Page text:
“We know there are proven benefits [from] farm-to-school education, for physical health and for mental health, not to mention also academic performance,” she said.
As for the food that actually makes its way onto student lunch trays, Gunders, of ReFED, noted that some schools have addressed food waste. One method is to use shared tables, where students deposit food they’re not going to eat for others to snatch up.
“It’s kind of an easy, low-cost, low-effort way to not have all that food go straight to the trash,” Gunders said.
It’s not uncommon for students to throw out unopened cartons of milk if they’re forced to take them, so some cafeterias have opted for milk dispensers that allow the students to take exactly as much as they want, if any at all.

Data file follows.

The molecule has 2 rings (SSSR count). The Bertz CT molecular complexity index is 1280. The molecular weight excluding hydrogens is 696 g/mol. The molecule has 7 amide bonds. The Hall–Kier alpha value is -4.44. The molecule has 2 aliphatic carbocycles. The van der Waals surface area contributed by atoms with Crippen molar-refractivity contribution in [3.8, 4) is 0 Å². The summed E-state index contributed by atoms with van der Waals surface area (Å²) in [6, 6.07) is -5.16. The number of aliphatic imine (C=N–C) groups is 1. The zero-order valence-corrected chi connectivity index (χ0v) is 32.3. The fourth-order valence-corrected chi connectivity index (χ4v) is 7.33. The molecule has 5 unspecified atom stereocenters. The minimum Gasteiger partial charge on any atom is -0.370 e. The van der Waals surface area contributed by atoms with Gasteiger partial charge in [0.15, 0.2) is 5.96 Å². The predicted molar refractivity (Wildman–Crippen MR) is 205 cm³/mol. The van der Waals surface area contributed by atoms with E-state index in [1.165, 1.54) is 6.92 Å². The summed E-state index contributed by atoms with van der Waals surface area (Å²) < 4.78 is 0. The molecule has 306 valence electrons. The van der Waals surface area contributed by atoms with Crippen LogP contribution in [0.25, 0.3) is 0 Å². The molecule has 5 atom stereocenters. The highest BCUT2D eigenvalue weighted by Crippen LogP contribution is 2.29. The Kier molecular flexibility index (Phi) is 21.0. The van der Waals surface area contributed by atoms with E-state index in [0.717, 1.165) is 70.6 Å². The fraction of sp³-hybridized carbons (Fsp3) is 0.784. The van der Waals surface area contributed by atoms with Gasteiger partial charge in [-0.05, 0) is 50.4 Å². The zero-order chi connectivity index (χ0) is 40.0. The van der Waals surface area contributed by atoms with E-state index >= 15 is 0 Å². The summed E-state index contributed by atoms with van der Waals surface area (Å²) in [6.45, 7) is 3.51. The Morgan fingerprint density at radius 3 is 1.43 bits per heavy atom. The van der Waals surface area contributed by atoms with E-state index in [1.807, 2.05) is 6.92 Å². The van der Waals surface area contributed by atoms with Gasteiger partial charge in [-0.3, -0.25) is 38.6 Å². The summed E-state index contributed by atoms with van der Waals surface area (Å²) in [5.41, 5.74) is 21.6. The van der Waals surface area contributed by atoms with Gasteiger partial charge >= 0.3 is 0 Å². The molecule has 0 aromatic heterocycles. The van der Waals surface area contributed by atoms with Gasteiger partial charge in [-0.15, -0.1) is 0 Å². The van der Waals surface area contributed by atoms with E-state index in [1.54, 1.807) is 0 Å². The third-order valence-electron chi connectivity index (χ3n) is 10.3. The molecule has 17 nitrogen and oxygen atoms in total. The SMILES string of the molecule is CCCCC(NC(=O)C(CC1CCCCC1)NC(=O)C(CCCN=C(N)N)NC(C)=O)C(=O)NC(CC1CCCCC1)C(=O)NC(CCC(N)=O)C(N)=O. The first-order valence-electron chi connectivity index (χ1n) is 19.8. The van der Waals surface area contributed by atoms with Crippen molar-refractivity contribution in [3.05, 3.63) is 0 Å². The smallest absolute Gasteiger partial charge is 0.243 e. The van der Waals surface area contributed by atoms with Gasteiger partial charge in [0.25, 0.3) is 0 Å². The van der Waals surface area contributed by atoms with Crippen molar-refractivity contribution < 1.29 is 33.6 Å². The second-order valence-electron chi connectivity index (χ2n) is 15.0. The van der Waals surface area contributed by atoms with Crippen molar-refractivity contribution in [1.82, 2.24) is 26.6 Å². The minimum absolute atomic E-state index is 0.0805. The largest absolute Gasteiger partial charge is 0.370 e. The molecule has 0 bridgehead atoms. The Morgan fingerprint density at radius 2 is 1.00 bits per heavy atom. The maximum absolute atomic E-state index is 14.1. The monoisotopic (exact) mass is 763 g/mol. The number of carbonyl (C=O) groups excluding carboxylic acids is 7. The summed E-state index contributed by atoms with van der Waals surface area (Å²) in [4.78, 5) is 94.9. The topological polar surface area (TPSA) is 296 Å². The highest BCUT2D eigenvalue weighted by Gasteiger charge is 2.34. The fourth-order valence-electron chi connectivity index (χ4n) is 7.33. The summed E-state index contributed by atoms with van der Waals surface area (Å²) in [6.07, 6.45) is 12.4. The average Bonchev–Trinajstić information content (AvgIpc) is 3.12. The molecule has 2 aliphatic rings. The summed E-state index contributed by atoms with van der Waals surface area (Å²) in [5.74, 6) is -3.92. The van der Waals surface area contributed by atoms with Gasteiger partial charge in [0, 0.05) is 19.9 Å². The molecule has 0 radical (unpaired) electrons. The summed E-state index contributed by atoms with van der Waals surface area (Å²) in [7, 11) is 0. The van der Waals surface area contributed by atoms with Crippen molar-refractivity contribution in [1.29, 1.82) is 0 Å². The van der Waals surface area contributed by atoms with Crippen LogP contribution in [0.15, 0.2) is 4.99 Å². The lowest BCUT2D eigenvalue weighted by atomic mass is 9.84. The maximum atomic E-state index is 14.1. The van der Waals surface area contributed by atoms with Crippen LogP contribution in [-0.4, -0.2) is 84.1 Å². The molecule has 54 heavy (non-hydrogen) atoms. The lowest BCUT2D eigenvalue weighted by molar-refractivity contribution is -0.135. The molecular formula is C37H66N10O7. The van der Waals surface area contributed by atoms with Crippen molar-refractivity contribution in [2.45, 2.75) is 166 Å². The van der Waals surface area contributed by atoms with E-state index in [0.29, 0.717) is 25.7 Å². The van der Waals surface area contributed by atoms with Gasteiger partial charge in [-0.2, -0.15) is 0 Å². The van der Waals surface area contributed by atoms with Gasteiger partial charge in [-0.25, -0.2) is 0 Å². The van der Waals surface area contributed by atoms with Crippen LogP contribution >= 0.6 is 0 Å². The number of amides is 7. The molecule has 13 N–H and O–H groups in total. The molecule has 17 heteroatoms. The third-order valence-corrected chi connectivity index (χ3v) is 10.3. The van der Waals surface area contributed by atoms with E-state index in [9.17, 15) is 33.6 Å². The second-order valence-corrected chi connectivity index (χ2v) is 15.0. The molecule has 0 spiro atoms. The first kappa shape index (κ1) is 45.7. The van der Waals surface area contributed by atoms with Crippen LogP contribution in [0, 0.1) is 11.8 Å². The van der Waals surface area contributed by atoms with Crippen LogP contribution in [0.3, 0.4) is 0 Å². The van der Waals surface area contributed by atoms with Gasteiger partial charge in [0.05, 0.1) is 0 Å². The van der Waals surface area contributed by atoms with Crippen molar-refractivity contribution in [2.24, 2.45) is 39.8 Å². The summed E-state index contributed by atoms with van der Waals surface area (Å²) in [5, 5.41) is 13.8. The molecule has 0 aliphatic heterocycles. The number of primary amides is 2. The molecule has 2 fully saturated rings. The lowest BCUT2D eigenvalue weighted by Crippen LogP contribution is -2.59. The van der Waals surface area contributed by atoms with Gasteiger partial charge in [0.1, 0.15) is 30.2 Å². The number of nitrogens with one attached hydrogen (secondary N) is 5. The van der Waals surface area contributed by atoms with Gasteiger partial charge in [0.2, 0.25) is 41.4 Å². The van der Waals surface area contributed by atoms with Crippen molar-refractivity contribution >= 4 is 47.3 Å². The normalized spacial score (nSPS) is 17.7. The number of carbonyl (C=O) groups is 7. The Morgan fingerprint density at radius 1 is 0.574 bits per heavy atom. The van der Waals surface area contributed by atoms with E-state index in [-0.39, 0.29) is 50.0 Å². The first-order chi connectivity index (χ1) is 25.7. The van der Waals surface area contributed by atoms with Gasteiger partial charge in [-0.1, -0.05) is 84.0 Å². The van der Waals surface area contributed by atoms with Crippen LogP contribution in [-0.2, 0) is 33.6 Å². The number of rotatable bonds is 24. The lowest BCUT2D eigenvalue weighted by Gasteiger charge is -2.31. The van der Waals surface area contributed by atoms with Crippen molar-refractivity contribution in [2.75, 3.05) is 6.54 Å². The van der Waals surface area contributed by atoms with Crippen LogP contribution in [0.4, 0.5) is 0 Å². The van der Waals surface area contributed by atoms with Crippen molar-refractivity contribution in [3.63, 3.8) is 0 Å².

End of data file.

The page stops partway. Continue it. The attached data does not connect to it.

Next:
A conservative estimate from ReFED found that switching to dispensers nationwide would save more than $13 million per year. This particular tactic belongs to a strategy called “offer versus serve,” which gives students a range of choices when it comes to their meals.
There are scheduling solutions as well, Gunders said. Sometimes, kids don’t have enough time to finish eating, so simply extending lunch breaks can help. Then there’s making sure that lunch comes after recess instead of before it. Finally, lunch breaks in some schools fall too early in the day, before students have had the time to work up an appetite. Pushing them back could ensure cleaner plates.
Such food waste interventions, if implemented widely, could lead to a staggering amount of savings—every weekday nearly 100,000 schools serve lunch to 29.6 million students, with up to $1.7 billion lost per year in waste.